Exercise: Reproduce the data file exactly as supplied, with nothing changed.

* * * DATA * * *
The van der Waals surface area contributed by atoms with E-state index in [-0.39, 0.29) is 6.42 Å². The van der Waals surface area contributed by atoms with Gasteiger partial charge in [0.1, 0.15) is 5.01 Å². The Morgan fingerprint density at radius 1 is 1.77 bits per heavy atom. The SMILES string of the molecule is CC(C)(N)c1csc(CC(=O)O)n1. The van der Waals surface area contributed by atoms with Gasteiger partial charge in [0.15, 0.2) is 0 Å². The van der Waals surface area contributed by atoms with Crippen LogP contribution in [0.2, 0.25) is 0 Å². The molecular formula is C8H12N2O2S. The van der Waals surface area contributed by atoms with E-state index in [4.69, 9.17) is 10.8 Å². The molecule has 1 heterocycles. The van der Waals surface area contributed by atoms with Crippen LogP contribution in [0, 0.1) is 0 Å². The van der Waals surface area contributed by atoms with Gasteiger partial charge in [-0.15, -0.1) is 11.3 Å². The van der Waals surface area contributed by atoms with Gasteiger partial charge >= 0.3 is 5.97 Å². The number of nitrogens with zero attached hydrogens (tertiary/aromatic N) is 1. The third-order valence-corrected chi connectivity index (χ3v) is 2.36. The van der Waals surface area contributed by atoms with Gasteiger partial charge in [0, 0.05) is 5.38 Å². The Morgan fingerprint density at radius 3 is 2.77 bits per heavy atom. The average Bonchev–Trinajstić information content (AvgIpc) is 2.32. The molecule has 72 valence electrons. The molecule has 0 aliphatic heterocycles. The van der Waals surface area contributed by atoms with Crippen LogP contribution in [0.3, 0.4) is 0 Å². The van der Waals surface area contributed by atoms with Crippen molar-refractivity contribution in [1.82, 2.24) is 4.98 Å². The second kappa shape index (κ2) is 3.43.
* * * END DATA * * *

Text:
The van der Waals surface area contributed by atoms with E-state index in [-0.39, 0.29) is 6.42 Å². The van der Waals surface area contributed by atoms with Gasteiger partial charge in [0.1, 0.15) is 5.01 Å². The Morgan fingerprint density at radius 1 is 1.77 bits per heavy atom. The SMILES string of the molecule is CC(C)(N)c1csc(CC(=O)O)n1. The van der Waals surface area contributed by atoms with Gasteiger partial charge in [0.15, 0.2) is 0 Å². The van der Waals surface area contributed by atoms with Crippen LogP contribution in [0.2, 0.25) is 0 Å². The molecular formula is C8H12N2O2S. The van der Waals surface area contributed by atoms with E-state index in [4.69, 9.17) is 10.8 Å². The molecule has 1 heterocycles. The van der Waals surface area contributed by atoms with Crippen LogP contribution in [0, 0.1) is 0 Å². The van der Waals surface area contributed by atoms with Gasteiger partial charge in [-0.15, -0.1) is 11.3 Å². The van der Waals surface area contributed by atoms with Gasteiger partial charge >= 0.3 is 5.97 Å². The number of nitrogens with zero attached hydrogens (tertiary/aromatic N) is 1. The third-order valence-corrected chi connectivity index (χ3v) is 2.36. The van der Waals surface area contributed by atoms with Gasteiger partial charge in [0, 0.05) is 5.38 Å². The Morgan fingerprint density at radius 3 is 2.77 bits per heavy atom. The average Bonchev–Trinajstić information content (AvgIpc) is 2.32. The molecule has 72 valence electrons. The molecule has 0 aliphatic heterocycles. The van der Waals surface area contributed by atoms with Crippen LogP contribution in [0.3, 0.4) is 0 Å². The van der Waals surface area contributed by atoms with Crippen molar-refractivity contribution in [1.82, 2.24) is 4.98 Å². The second kappa shape index (κ2) is 3.43.